Kroger is experimenting with other high-tech services beyond Pickup and delivery. In August 2018, the company launched its Ship service in four markets, including Cincinnati. Ship is designed largely to buy items in bulk, such as dog food, natural and organic items that can’t always be found in stores, and Kroger’s own private brands. Delivery is free for orders of more than $35 but can take about a week, delivered by FedEx or another package carrier.

In April, the company launched a delivery service in Houston using autonomous vehicles.Shoppers can place orders from two Houston stores seven days a week, scheduling delivery for the same day or the next by a self-driving vehicle. The company is working with Nuro, a Silicon Valley startup that builds driverless delivery vehicles.

This summer, the company started piloting a service called Rush, which promises delivery, including hot food, within 30 minutes.

Early this year, Kroger announced plans to collaborate with Microsoft to test the Seattle-based giant’s EDGE technology in stores. Enhanced Display for Grocery Environment is a shelving system that uses digital displays instead of traditional paper tags to communicate everything from prices and promotions to nutritional and dietary information. The technology can sync with Kroger’s Scan Bag Go service, which uses a smartphone app to let shoppers scan items as they shop and then pay on their phones or at special checkout kiosks.

This summer, the company started piloting a service called Rush. To place orders, you must download the Rush app and live or work within three miles of the Newport or Oakley stores, says Kroger spokesperson Erin Rolfes. Rush promises delivery, including hot food, within 30 minutes, making it a potentially good option for catered business lunches.

But for all its investment in new digital services, Kroger doesn’t seem to have convinced Wall Street that it can thrive in the e-commerce grocery world. Since 2015, when the stock hit a high of $42 a share, Kroger shares have been in the doldrums, sinking as low as $20 in the months after the Amazon announcement and hovering in the mid-$20 range since then. Kodali says that’s because Kroger is under pressure not only in the online arena from the likes of Amazon/Whole Foods but also in its bread-and-butter business, traditional grocery shopping. “It’s not just online that is nipping at their heels,” she says. “You have so many offline competitors and specialty competitors.”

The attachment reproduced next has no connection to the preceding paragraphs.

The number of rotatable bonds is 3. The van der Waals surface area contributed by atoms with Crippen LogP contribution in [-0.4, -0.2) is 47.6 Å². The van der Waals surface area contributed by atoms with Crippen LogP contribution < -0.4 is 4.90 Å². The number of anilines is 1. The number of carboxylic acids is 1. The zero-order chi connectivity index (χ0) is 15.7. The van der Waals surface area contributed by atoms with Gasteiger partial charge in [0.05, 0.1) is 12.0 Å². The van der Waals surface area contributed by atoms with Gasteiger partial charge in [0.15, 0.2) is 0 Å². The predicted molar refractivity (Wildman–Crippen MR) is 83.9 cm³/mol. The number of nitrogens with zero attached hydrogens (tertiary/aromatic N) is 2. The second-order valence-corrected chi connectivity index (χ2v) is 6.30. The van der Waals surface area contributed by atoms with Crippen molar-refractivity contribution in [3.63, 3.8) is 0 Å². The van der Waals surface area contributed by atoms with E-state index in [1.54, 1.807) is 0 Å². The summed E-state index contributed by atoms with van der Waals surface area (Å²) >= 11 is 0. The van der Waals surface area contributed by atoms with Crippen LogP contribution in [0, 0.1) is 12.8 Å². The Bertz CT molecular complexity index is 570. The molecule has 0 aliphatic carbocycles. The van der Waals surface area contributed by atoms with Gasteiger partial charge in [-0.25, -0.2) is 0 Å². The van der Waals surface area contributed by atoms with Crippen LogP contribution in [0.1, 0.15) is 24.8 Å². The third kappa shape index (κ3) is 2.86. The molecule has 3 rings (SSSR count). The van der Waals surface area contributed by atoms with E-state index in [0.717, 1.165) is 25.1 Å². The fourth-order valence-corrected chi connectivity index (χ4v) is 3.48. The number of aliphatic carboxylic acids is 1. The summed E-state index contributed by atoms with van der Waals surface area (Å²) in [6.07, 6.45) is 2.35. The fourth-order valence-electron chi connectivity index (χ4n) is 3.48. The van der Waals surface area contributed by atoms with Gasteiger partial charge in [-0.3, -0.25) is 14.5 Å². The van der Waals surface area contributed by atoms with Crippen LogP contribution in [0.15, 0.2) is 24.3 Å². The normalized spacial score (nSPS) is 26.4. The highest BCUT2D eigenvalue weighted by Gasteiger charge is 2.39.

In the Cincinnati market alone, those include Walmart and Meijer, of course, along with Target, Costco, Aldi, and Trader Joe’s, plus neighborhood options like Findlay Market and Clifton Market. “They’re getting Blockbusterized,” says Kodali. “That’s their problem. You have competition online, but you also have all this competition offline as well. Blockbuster had Netflix, but they also had Redbox and streaming video—all these alternative ways to get the same product. That’s what Kroger is up against.”

Investment analyst Nicholas Ward says while Kroger may be “a relatively boring name,” its size and efforts in the digital space should make it worth a look from the investment community. “Kroger is more than meets the eye at first glance,” Ward says, while also citing the threat of competition from traditional and nontraditional grocers. “Kroger’s longstanding business model is ripe for disruption. While it’s clear that Kroger is doing its best to compete for digital customers, e-commerce in the grocery space adds yet another question mark.”

One Wall Street investment analyst, Bernstein’s Brandon Fletcher, even recently noted that Kroger’s flatline stock performance could make it a target for an activist investor or corporate raider, à la Nelson Peltz at Procter & Gamble. But Kodali and other industry watchers point to Kroger’s strengths, which will come into play in what’s sure to be a long evolution of online grocery shopping. “They have good name recognition,” she says. “They have a national footprint of stores. They have a good supply chain.”

Kroger’s nationwide network of stores will be a critical link in getting perishable groceries from the store to the digital consumer quickly. It’s a major advantage over Amazon, which has dabbled in groceries and tried to catch up with the Whole Foods acquisition. “Amazon has tried, tried, tried,” says Kodali. “This is one category where Amazon has visibly struggled.”

She notes that the world of online grocery shopping is a long game that’s still in its infancy and will change over the years. Kroger, she says, can compete. “This is the beginning of the first inning,” the analyst says. “There’s a long way to go. They have as much a shot at winning here as anybody.”